EU regulators move to delay major MDR changes by one-year amid COVID-19 crisis
As the strain of coronavirus known as COVID-19 continues to spread and cause substantial disruption across Europe, EU regulators are seeking to delay enforcement of the new EU Medical Device Regulation (MDR) by 12 months.
Repealing the existing directives concerning medical devices, EU MDR came into force on the 25th May 2017 and saw all companies working with any medical devices given three transition years to meet the new MDR requirements.
With the deadline of the 26th May 2020 looming, many companies in the mobility, independent living and access industries have been working diligently to ensure their ranges conform to the many MDR obligations which span from stringent product labelling conditions to product liability insurance provisions.
However, with the outbreak of coronavirus, companies hurrying to comply with MDR have struggled amid lockdowns in multiple countries globally and increased demand to quickly supply vitally needed equipment, such as beds, mattresses, ventilators and some medical PPE.
In the wake of the crisis, leading organisations representing the healthcare sector have called on the European Regulatory Institutions to postpone the deadline as the industry helps to battle the COVID-19 outbreak.
In a statement issued on the 23rd March, MedTech Europe, the European trade association representing the medical technology industries, said: “Currently and for the next few months, helping healthcare systems to overcome this outbreak is and will be in everyone’s top priority and focus.
“Manufacturers are striving to keep needed medical technologies available to healthcare systems while managing the effects of the pandemic on their organisations. This severely disrupts healthcare stakeholders’ efforts to implement the new Medical Devices Regulation (MDR) and In Vitro Diagnostics Regulations (IVDR) within the fixed transition timelines, which expire on 26 May 2020 and 26 May 2022 respectively.”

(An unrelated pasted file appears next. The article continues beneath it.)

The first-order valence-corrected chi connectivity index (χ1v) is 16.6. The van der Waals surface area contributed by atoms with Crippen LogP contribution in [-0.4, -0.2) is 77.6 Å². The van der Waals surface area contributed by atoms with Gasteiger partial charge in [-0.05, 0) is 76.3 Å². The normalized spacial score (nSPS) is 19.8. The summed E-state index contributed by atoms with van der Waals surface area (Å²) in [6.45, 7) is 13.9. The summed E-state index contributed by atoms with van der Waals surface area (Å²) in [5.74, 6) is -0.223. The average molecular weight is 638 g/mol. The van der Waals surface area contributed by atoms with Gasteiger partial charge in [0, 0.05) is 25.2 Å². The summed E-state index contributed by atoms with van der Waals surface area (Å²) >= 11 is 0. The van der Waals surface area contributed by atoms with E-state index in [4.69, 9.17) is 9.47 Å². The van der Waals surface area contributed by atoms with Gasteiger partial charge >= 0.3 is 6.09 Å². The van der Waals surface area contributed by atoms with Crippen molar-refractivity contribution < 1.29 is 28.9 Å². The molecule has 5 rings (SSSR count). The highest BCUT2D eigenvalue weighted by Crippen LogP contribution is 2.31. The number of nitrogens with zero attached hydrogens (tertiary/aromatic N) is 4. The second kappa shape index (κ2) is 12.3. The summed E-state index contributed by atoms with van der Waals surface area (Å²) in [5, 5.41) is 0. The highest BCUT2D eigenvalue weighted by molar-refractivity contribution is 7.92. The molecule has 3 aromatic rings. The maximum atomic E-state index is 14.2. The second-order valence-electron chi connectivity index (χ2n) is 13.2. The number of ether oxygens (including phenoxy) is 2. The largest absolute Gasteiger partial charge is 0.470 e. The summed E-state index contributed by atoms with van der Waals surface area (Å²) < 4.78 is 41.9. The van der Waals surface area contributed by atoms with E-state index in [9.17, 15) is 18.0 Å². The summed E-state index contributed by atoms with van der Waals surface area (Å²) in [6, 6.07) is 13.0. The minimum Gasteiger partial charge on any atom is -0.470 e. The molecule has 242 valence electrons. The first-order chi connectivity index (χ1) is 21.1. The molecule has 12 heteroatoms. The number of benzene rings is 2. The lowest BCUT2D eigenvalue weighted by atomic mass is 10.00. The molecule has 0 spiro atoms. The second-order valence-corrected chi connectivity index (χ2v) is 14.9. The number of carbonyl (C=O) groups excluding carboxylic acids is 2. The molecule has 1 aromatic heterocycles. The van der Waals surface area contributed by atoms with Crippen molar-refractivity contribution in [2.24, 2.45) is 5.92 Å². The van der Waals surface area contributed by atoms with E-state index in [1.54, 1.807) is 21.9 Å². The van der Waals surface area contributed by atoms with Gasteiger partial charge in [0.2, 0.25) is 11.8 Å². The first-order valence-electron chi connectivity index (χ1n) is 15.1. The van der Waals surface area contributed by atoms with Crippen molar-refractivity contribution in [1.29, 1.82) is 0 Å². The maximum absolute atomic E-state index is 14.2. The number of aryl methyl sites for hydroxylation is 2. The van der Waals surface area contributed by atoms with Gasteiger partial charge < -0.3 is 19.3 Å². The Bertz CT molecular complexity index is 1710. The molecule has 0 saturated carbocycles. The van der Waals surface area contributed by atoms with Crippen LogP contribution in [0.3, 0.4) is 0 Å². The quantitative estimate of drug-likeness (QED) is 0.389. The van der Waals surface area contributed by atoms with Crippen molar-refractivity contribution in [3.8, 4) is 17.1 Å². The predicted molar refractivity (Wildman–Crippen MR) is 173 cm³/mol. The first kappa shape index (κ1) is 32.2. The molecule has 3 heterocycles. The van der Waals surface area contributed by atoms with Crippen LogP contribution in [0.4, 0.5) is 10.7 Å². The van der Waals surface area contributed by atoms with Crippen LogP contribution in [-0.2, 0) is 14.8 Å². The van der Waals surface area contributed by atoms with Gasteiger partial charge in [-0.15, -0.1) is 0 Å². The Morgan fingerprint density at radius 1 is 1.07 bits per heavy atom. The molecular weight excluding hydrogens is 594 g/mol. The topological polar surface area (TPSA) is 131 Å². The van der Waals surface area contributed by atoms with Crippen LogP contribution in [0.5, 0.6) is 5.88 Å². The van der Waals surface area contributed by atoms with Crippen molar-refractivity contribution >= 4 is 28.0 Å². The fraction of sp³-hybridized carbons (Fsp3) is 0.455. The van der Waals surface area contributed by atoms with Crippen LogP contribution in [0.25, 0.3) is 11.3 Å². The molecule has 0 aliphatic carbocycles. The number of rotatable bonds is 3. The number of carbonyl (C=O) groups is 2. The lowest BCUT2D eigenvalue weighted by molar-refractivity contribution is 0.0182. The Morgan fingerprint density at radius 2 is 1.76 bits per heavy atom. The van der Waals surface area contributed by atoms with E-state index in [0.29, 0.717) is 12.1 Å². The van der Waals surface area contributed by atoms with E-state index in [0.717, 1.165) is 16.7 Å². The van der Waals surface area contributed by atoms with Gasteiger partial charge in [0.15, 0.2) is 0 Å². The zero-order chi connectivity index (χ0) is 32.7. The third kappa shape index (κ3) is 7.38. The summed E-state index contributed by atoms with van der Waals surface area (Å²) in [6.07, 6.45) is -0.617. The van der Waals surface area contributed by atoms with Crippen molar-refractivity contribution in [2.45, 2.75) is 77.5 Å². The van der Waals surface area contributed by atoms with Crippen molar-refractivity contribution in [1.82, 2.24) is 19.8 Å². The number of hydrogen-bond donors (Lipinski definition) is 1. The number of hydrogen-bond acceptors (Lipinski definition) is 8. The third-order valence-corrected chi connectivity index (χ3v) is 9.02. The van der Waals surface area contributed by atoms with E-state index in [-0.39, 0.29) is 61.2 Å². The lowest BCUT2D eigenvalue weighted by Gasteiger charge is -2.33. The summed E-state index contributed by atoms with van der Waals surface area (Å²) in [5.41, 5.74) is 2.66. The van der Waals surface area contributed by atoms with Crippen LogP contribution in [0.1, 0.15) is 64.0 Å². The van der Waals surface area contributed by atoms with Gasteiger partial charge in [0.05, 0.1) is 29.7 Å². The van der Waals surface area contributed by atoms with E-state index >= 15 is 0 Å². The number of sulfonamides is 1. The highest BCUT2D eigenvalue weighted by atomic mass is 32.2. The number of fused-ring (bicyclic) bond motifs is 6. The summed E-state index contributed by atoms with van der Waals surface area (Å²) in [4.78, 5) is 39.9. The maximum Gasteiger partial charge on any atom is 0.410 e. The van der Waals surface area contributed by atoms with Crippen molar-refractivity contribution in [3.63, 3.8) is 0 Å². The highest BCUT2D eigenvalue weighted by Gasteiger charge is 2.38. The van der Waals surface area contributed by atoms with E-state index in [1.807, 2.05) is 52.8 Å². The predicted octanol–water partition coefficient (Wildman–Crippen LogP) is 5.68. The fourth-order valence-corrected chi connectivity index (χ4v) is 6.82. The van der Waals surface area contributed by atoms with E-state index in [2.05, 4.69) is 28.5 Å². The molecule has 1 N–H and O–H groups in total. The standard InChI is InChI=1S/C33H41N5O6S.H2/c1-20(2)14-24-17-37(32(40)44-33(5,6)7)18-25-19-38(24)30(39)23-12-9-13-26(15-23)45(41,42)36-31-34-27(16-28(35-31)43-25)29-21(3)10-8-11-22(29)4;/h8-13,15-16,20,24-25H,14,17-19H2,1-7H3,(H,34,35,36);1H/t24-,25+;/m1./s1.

Additionally, on the 24th March, the Socialists and Democrats (S&D) in the European Parliament spokesperson on medical devices, Biljana Borzan, said: “Put human lives first. In the midst of the dreadful Covid-19 crisis across Europe, all member states and their national health systems have the duty to do whatever it takes to save the greatest number of lives. We are very concerned with the shortage of some essential equipment in the fight against Covid-19 and therefore, we decided to formally request the postponement of the entry into force of the Regulation on Medical Devices.
“Although the regulation contains very important elements to improve patient safety, in these unprecedented times, the priority should be on meeting the demand for medical devices and equipment.”
With Europe now the epicentre of the global pandemic and mounting pressure to delay, the European Commission responded on the 25th March, confirming it is working on a proposal to postpone MDR enforcement by 12 months.
The proposal is set to be submitted in early April, with the Commission urging the European Parliament and Council to pass the postponement quickly.
For many suppliers and distributors of equipment classed as medical devices in the UK, a postponement would come as welcome news, allowing more time for the industry to focus on fighting more urgent fires and providing more time to prepare for the regulatory transformation.
Hear the Commission’s response below: